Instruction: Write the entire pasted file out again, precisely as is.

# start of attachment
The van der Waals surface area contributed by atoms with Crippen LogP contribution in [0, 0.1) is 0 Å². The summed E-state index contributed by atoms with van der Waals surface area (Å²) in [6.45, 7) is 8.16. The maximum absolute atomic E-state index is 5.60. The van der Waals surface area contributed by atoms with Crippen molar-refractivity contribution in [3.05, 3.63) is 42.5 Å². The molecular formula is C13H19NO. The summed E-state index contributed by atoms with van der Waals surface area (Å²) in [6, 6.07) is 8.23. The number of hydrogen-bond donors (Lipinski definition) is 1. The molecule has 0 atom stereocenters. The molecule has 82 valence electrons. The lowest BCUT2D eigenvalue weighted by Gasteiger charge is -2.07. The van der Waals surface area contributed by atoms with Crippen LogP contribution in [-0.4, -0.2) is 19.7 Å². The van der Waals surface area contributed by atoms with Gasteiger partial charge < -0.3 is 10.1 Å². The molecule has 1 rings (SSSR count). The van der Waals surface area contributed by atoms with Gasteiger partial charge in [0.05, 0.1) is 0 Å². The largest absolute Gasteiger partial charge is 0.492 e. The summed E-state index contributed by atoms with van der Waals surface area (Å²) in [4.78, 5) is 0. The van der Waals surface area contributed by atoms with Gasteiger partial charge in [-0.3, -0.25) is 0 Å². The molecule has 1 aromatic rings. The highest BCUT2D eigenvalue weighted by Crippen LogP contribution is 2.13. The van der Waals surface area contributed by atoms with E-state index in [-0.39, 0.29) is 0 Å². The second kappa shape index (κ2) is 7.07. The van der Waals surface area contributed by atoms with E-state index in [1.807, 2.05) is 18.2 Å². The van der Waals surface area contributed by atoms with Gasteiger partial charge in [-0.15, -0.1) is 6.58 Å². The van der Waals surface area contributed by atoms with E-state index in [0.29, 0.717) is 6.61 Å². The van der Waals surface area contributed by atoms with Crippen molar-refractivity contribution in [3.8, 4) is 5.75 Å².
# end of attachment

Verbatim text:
The van der Waals surface area contributed by atoms with Crippen LogP contribution in [0, 0.1) is 0 Å². The summed E-state index contributed by atoms with van der Waals surface area (Å²) in [6.45, 7) is 8.16. The maximum absolute atomic E-state index is 5.60. The van der Waals surface area contributed by atoms with Crippen molar-refractivity contribution in [3.05, 3.63) is 42.5 Å². The molecular formula is C13H19NO. The summed E-state index contributed by atoms with van der Waals surface area (Å²) in [6, 6.07) is 8.23. The number of hydrogen-bond donors (Lipinski definition) is 1. The molecule has 0 atom stereocenters. The molecule has 82 valence electrons. The lowest BCUT2D eigenvalue weighted by Gasteiger charge is -2.07. The van der Waals surface area contributed by atoms with Crippen LogP contribution in [-0.4, -0.2) is 19.7 Å². The van der Waals surface area contributed by atoms with Gasteiger partial charge < -0.3 is 10.1 Å². The molecule has 1 rings (SSSR count). The van der Waals surface area contributed by atoms with Gasteiger partial charge in [0.05, 0.1) is 0 Å². The largest absolute Gasteiger partial charge is 0.492 e. The summed E-state index contributed by atoms with van der Waals surface area (Å²) in [4.78, 5) is 0. The van der Waals surface area contributed by atoms with Gasteiger partial charge in [-0.3, -0.25) is 0 Å². The molecule has 1 aromatic rings. The highest BCUT2D eigenvalue weighted by Crippen LogP contribution is 2.13. The van der Waals surface area contributed by atoms with E-state index in [-0.39, 0.29) is 0 Å². The second kappa shape index (κ2) is 7.07. The van der Waals surface area contributed by atoms with E-state index in [1.807, 2.05) is 18.2 Å². The van der Waals surface area contributed by atoms with Gasteiger partial charge in [-0.15, -0.1) is 6.58 Å². The van der Waals surface area contributed by atoms with E-state index in [0.29, 0.717) is 6.61 Å². The van der Waals surface area contributed by atoms with Crippen molar-refractivity contribution in [3.8, 4) is 5.75 Å².